Tuesday, 14 January 2014

Tilly Losch : ' Schlagobers' Sweet Fragments From Her Life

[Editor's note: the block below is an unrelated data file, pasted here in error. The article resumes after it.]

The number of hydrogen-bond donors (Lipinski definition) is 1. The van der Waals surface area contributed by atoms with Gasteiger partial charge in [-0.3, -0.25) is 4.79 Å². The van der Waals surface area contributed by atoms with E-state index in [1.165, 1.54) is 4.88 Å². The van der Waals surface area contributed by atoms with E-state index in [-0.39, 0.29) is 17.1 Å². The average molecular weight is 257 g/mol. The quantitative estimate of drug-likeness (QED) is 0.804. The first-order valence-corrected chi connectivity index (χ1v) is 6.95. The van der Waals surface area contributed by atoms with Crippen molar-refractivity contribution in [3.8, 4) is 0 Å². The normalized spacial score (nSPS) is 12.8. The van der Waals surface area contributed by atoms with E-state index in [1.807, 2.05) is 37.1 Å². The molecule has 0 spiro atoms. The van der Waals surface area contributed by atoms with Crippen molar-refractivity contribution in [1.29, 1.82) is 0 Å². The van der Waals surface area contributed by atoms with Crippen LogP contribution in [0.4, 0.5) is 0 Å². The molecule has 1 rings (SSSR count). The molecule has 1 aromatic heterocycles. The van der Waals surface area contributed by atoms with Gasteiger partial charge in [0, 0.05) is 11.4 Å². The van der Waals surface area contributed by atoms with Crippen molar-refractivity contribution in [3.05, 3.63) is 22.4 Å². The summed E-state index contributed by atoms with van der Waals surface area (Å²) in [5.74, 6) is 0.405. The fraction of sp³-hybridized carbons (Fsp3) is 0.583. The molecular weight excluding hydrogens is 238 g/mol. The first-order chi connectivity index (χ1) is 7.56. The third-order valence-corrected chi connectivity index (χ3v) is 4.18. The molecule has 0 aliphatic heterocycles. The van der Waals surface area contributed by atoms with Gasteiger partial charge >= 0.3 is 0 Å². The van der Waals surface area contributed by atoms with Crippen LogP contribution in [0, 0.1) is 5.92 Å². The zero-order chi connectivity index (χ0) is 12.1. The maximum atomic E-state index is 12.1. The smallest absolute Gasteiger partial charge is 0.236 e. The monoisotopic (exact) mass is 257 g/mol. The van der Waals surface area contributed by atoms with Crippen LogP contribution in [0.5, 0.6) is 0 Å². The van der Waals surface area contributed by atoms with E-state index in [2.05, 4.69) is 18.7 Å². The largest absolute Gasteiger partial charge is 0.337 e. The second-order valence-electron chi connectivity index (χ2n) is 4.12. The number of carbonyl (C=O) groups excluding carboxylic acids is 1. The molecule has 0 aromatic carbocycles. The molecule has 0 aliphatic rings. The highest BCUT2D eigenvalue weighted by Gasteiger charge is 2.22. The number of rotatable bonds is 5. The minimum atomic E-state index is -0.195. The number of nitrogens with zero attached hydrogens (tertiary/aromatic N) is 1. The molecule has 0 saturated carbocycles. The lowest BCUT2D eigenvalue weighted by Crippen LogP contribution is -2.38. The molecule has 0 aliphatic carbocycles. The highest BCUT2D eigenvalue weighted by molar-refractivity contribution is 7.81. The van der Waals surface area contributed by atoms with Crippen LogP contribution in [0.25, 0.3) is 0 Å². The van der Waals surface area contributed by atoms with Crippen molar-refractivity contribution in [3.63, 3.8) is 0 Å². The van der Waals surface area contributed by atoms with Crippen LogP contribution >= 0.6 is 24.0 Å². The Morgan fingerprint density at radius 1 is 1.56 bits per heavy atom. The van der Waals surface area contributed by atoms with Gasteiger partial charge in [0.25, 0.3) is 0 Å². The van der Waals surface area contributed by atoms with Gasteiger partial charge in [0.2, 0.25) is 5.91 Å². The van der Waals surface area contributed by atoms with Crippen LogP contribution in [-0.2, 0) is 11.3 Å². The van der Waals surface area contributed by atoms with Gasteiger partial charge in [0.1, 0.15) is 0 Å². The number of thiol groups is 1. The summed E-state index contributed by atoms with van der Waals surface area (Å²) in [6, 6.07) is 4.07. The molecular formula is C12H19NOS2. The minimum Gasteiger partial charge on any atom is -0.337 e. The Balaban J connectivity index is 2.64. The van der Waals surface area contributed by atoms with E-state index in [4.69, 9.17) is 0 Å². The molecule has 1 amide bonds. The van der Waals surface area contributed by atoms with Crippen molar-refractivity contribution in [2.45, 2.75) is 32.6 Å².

Tilly Losch ‘Schlagobers’ Sweet Fragments From Her Life By William Cross, FSA Scot Ottilie Ethel Leopoldine Losch : Vienna c 1910 According to Dante, dancing is the real occupation of the inmates of Heaven. It was a dancing sort of morning that May day in Vienna, Austria, in 1910. On the cold, cobbled streets an ancient organ grinder with his hurdy-gurdy was playing a tune. Young Tilly Losch felt like dancing, so she danced, even although she was out in the street…. Tilly just loved dancing, especially pirouetting. Years later she told a reporter “ ( I ) did my first dance steps to a hurdy-gurdy playing outside my Vienna birthplace.” The little street dancer ( later described by Jean Cocteau as “ the greatest performing artist since Eleonora Duse” ) was (it is said) observed by Saharet, an American dancer, who was touring Europe. Saharet went to Tilly’s home with her and persuaded her mother, Eugenie Losch, to give her daughter dancing lessons. Her father Otto Emil Losch, did not know anything about it, and they were afraid to tell him. Tilly’s career was well under way before Herr Losch knew his daughter was on the highway to dancing fame. But sadly, he never lived long enough to see her greater glory and success. One chronicle records: “ In those years [ 1911-1919] [ Tilly’s] father was killed in an automobile accident, the War for Democracy was fought, the empire of Franz Josef was thrown to the wolves at Versailles, money in Vienna became useful and inexpensive for papering walls , Austria had a revolution… and Tilly Losch became one of the greatest dancers in the world.” Whether the above record and time frame are a faithful or true account or not, this was Tilly’s own memory of how she first came to be a dancer. She regaled the same tale in several interviews. However in one interview Tilly attributed more substance to her mother’s spark in her reasons for taking up dancing. “ My mother admired the Royal Opera House [ Vienna] very much…and she thought it would be a fine thing to see her daughter perform there some day. So she sent me to take lessons at the Imperial Ballet School. It is very difficult to get into this school. It requires very much ‘protection’ as we say. I do not know what that would be in English.” The reporter suggested glibly ‘Pull?’. Tilly vigorously agreed, remarking “ I think so, yes…. “ Dance histories record that Tilly was a player in a children’s ballet given at the Royal Opera House, Vienna. Alas, so great was her enthusiasm that at one performance she missed her footing on the stage and fell into the prompter’s corner. Tilly recalled this ghastly event years later “ I was dancing with a balloon in my hand…and between watching the balloon and gazing at the audience out there in the big opera house I didn’t look to see where I was going. So the first thing I knew I fell right down into the prompter’s box. “ After the accident, and, rescued from her stage fall, albeit in grief and tears, Tilly was ( by command) carried up to a box in the theatre occupied by an Austrian archduke and his duchess who patted the whimpering child and presented her with a box of chocolates from which they had been nibbling during the performance. Far from being overwhelmed at the royal favour Tilly examined the sweet box and when she found that some of the bonbons were missing, politely but firmly handed them back. The archduke’s party burst into roars of laughter and predicted a successful career for the businesslike little dancer who would take nothing second hand. Moreover Tilly had an uncompromising streak of ambition and a desire to make money. She admitted she broke away from the Vienna Royal Ballet because she wanted more money and because she wanted a chance to do her own choreography. She made her ambitions clear by once saying “ There are certain people who must find their own way..For instance, I have to go on groping in the dark to find my own little light even if no one else liked that light.” Another time Tilly remarked “ One’s eyes must be always open..and then one finds inspiration in all one sees.” Always self- disciplined, her training was intense from her very first ballet steps “I have danced since I was 7, and all these years have been drill- drill for ballet, drill for recitals. When I dance I am playing a part. I am the person I dance. ” FOR MORE INFORMATION CLICK/ VISIT HERE http://tilly-losch-schlagobers.yolasite.com/

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